Many manufacturers make osteotomy drills that are approximately 0.5 mm smaller in diameter than the diameter of the implant placed in that site. This difference provides initial stability to enable osseointegration.8 There is compression of the bone during seating of the tapered implant and friction of the rough implant surface rotating against the freshly cut osseous surface. Blood and tissue exudate may act as lubricants to lessen any heat generation. In addition, the implant-bone surfaces may engage significantly only at the peaks of the implant threads, minimizing the actual contact area. The thread pitch may contribute to the speed of seating and thermal increases but probably not significantly. Osteotomies are generally cylindrical or tapered to match the shape of the selected implant. Thus, the implant as it seats has most contact with the bone at the osteotomy opening, that is, the cortical bone (Figure 4). This minimal contact may maximize the heat sink effect of the metal implant/drill handpiece. A cylindrical implant/osteotomy may generate less heat on seating than a tapered implant because of probable less surface contact and contact force.
The nonvital bovine ramus bone is much denser than vital human bone and was used for its ready availability. The unyielding nature of the bovine ramus prevented complete seating of most of the implants, and no attempt to ensure complete seating was done to ensure consistency of the trials. This is an in vitro study and makes no pretense as to its importance or clinical relevance. Obviously, seating temperatures will be different in vital bone. Further study is needed to clarify this issue. The use of bone taps is clinically done, but taps were not used to keep the trials consistent. Taps may indeed alter the generation of heat. A subsequent study may be done to ascertain this. This is beyond the scope of this in vitro study.
There has been some discussion in the dental implant literature about osseous thermal damage during dental implant surgery.12–14 There is some debate as to at what temperature is vital bone irreversibly damaged.1 The temperature at which there is thermal damage to vital bone may yet be an undetermined parameter for any individual patient for a given osseous site. A study by Eriksson et al14 found that bone necrosis can occur at 47°C that is held for 1 minute. Nevertheless, there may be different temperatures at which osseous cell damage does or does not occur depending on the bone density, blood supply, and the instrumentation that is used that causes the temperature rise. Except for the 2.5-mm-diameter implants, the in vitro results herein had a temperature rise below the reported destructive temperature found by Eriksson et al.14 It must be stressed that the present tests were done in dense nonvital bovine bone with no vascularity.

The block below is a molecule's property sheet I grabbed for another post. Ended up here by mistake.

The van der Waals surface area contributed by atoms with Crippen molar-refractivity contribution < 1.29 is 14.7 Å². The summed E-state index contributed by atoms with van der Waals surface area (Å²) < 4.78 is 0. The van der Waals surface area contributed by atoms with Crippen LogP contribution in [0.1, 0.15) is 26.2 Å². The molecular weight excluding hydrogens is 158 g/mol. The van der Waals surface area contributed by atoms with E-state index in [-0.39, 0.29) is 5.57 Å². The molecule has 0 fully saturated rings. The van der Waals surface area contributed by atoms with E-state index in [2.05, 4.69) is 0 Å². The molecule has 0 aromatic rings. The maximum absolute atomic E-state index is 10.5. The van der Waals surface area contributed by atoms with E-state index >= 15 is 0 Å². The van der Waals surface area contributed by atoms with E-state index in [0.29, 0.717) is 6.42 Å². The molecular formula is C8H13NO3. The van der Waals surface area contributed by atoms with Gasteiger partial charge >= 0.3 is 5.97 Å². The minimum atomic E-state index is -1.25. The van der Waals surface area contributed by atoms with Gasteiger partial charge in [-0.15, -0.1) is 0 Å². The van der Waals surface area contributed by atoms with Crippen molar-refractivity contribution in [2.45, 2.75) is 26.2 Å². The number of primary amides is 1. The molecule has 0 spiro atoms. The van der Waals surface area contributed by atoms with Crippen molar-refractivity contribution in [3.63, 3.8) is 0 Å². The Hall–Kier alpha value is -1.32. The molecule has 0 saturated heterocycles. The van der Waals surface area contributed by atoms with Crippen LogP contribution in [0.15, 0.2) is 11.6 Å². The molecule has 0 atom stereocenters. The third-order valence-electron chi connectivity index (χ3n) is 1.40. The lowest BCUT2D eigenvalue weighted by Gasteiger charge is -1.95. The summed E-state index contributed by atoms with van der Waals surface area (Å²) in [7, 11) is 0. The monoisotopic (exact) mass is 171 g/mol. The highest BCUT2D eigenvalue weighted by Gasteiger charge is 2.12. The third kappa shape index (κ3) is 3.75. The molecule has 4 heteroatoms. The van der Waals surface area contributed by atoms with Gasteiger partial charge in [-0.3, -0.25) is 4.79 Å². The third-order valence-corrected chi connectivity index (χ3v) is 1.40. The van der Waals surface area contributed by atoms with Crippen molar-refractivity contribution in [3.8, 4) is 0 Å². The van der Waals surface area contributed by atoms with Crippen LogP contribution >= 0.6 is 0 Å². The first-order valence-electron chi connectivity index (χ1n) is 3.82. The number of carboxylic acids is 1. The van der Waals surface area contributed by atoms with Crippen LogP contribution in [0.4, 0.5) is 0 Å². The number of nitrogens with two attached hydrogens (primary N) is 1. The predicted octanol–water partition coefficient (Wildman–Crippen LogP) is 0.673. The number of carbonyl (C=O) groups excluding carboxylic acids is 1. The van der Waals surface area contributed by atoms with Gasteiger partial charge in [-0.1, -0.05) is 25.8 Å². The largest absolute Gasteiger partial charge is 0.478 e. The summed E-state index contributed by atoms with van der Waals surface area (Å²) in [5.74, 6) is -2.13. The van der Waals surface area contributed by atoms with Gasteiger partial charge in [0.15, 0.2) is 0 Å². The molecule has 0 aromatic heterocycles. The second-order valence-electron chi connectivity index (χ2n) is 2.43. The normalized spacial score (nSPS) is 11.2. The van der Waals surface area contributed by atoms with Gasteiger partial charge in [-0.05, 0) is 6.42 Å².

Vital osseous heating was studied by Eriksson et al.14 In their work, vital rabbit bone was heated to 53°C for 1 minute. Bone necrosis occurred but was reparable, and at some time during the 3–5 postoperative week, regeneration did take place. In addition, a temperature rise of 4.3°C may reduce the quality of subsequently repaired bone.13,14 Blood perfusion may be the important parameter here. The authors reported that perfusion increased with the temperature increase but then stopped when 53°C was reached. Thus, this debate may be an issue of the importance of blood supply, bone physiology, and density. The bone formation enzyme, alkaline phosphatase, denatures at 53°C and thus would be inactivated at this temperature.12 Bone healing may be impaired. After removal of the thermal source, repair and regeneration may occur. In yet another Eriksson study, heating vital bone to 44°C to 47°C for 2 minutes produced bone necrosis.13,15 This necrosis was irreparable. The temperature increases found in the present in vitro study herein were below previously reported detrimental temperatures and may not be detrimental to vital bone. The increase with 2.5-mm implants approached or exceeded the necrosis temperature but only momentarily, and again, the test bone is nonvital and may generate higher temperature increases than may be seen in vital bone.